at Maison Hermès
in the Ginza, Marunouchi area
This event has ended - (2009-02-24 - 2009-05-17)
As you walk into the current show at Hermes, you may be confused. There is no hint of the visual here, nothing in particular to look at; instead, you are overwhelmed by sound.
Forty speakers are arrayed within the stripped-down space, each playing the recorded voice of one person singing his or her part in a sixteenth-century religious score; the effect is of an invisible choir. All you see is speakers, but what you hear is the richness of many human voices.
This effect is the work of Janet Cardiff and George Bures Miller, a pair of Canadian artists who live and work together. (Miller had minimal involvement with this particular sound installation, but did work closely with Cardiff on the other piece in the show.) Their work ranges from the personal (2004’s ‘Road Trip’ displays slide images taken by Miller’s grandfather during a cross-country trip shortly before his death) to the public (Cardiff’s recorded ‘Walks’ lead participants on audio and video tours of cities including New York, Montreal and Berlin). All of their installations incorporate some elements of sound and video recording, but always they use this high-tech equipment to create a low-tech experience of immersion: the same breakdown of disbelief that makes a novel or a play work. And always the artists eventually jolt the viewer out of that immersion experience with some reminder that this is art, not the real world.
In ‘The Forty-Part Motet’ at Hermès, the wake-up call takes the form of an intermission. One moment you’re listening to this incredible music surging all around you, perhaps releasing yourself into a state of bliss; then, suddenly, the singing stops. But the recording doesn’t – you slowly become aware that the speakers are continuing to emit the sounds of choristers on break: yawns, low conversations, a bit of humming and coughing. After three minutes, the music starts again.
The recording is the Salisbury Cathedral Choir singing ‘Spem in Alium Nunquam Habui,’ a motet written by the British court composer Thomas Tallis in the 1570s. While the subject of the text is fairly standard (a hymn of praise based on the Book of Judith), its form is innovative: it was written for eight choirs of five people each (soprano, alto, tenor, baritone, and bass) and it was intended to be sung in the round. At the aristocratic residence where it was first performed, musicologists believe, the eight choirs split into balconies surrounding a large room and sang facing the audience in the center. The score was written to maximize the dramatic effect of the space, as the sound begins by “rotating” from one choir to the next until they eventually join together.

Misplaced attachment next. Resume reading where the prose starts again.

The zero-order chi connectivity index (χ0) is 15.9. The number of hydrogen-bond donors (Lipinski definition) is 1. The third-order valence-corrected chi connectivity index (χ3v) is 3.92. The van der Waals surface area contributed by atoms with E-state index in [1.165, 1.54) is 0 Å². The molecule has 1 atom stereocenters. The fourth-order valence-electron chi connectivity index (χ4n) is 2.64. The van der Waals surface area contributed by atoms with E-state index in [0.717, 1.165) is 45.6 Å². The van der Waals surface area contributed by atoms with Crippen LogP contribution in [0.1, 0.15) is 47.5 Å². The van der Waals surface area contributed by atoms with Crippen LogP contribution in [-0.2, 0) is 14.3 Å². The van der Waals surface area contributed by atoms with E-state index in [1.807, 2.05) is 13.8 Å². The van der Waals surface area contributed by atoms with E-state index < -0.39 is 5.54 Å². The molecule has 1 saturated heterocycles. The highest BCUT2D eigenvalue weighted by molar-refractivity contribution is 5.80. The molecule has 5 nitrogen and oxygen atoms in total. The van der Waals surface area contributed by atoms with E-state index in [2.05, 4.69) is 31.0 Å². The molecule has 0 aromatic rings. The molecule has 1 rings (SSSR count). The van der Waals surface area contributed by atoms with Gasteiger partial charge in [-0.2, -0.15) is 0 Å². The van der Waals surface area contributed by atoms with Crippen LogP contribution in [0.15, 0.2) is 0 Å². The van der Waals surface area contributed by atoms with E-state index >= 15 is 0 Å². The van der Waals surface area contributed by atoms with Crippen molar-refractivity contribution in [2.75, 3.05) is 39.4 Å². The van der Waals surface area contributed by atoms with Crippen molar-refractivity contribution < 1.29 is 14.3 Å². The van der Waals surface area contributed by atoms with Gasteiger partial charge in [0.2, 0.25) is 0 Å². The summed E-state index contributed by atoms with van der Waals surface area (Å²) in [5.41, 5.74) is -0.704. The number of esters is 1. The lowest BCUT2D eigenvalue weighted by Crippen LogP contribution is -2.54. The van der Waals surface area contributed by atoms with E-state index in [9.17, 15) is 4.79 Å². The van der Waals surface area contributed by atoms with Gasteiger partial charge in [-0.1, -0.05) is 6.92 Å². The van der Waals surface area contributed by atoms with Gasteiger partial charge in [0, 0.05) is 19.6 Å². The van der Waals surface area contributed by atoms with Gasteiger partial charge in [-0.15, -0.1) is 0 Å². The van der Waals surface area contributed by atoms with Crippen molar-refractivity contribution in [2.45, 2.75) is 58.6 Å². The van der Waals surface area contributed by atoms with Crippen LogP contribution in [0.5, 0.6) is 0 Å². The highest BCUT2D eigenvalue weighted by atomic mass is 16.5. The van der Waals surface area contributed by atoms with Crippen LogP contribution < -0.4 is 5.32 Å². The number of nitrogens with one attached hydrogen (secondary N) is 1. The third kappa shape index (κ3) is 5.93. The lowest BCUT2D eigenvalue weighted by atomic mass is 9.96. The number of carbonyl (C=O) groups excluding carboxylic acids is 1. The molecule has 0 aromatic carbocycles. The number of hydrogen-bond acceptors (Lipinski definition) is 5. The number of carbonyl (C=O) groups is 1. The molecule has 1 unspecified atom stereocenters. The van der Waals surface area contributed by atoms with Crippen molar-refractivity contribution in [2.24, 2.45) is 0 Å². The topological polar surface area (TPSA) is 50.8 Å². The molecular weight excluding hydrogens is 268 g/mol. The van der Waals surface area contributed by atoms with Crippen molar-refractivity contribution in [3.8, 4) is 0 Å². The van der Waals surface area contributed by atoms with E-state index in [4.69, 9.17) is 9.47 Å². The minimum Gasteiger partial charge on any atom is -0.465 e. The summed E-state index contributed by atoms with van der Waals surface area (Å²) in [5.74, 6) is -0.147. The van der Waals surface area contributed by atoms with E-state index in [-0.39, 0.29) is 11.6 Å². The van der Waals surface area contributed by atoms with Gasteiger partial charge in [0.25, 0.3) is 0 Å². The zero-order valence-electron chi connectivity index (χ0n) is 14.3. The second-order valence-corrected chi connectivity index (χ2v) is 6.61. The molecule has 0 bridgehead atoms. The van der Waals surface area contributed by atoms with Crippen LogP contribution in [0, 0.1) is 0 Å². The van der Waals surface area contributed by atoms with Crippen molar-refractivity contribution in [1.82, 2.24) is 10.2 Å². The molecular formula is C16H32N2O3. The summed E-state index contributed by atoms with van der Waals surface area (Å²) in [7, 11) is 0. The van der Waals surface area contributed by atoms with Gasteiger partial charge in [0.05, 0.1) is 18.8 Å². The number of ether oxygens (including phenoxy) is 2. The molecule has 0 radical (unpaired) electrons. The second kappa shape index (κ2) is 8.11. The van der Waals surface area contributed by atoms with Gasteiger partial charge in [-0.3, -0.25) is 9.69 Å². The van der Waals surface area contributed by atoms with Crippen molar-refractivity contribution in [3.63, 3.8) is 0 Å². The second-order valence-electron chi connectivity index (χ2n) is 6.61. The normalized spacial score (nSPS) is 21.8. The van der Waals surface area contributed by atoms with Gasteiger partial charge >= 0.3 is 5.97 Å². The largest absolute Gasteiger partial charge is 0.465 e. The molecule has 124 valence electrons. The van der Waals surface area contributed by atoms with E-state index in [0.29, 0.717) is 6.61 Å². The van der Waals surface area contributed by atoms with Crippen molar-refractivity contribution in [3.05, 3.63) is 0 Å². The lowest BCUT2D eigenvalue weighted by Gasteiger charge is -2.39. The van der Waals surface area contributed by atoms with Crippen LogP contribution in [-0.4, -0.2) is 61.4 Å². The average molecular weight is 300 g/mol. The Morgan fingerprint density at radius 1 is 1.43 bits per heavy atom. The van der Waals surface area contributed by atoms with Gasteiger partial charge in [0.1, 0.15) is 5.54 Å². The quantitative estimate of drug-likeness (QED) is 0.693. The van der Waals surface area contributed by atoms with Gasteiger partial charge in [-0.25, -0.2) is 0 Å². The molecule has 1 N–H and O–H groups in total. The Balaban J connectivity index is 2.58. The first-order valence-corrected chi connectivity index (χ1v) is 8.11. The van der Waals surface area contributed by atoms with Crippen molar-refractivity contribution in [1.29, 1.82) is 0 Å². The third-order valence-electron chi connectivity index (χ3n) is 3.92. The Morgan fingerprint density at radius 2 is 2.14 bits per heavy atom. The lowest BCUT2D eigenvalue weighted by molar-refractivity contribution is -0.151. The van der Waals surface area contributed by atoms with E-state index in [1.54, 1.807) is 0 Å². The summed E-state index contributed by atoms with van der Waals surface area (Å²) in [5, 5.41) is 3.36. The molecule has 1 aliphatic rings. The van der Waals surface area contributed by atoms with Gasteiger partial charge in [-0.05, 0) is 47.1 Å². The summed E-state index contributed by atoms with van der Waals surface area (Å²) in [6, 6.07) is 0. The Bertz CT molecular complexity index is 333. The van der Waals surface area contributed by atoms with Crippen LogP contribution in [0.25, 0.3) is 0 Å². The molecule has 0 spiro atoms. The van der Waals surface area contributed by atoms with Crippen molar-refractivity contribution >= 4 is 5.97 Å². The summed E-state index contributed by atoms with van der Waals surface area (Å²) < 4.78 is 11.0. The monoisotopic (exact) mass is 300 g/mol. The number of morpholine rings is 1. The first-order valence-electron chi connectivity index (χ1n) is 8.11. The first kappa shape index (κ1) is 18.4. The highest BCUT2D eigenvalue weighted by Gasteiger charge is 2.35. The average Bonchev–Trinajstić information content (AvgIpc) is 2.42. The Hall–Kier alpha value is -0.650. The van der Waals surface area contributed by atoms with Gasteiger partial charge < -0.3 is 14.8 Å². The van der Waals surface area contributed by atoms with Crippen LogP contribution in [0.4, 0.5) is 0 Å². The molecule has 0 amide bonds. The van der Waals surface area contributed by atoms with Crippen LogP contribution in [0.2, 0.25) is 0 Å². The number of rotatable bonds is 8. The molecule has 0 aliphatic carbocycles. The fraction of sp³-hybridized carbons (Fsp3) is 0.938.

What Cardiff has done here is to reproduce that early experience of the piece for us latter-day non-aristocrats: we can sit in the center and feel totally surrounded by the music, or stroll around the room and try to identify with the various singers.
A version of this work is on permanent view in a reconstructed school chapel at the National Gallery of Canada in Ottawa, but it has been installed in all kinds of places: religious, cultural, large and small. This is probably one of the tinier spaces for this installation, but it works. The extreme regularity of Piano’s architecture matches well with the identical speakers to contrast with the individuality of the singer’s voices. The gallery’s pale palette, accentuated by the watery Tokyo light that comes through the glass block of the walls, just seems to give way before the full feeling of the music. Even this box of a room is made to feel like a cathedral.
Janet Cardiff has said of the installation, “I placed the speakers around the room in an oval so that the listener would be able to really feel the sculptural construction of the piece by Tallis. You can hear the sound move from one choir to another, jumping back and forth, echoing each other and then experience the overwhelming feeling as the sound waves hit you when all of the singers are singing.”
A similar feeling of immersion – this time in silence – is also created by the show’s other work, ‘Night Canoeing.’ Cardiff and Miller collaborated on this 17-minute video and audio loop, which plays in a black box. The creaking of the boat, the splashing of the oars, and the mist rising off water and lily pads all create a tremendously peaceful feeling that lasts until you step back out into the street.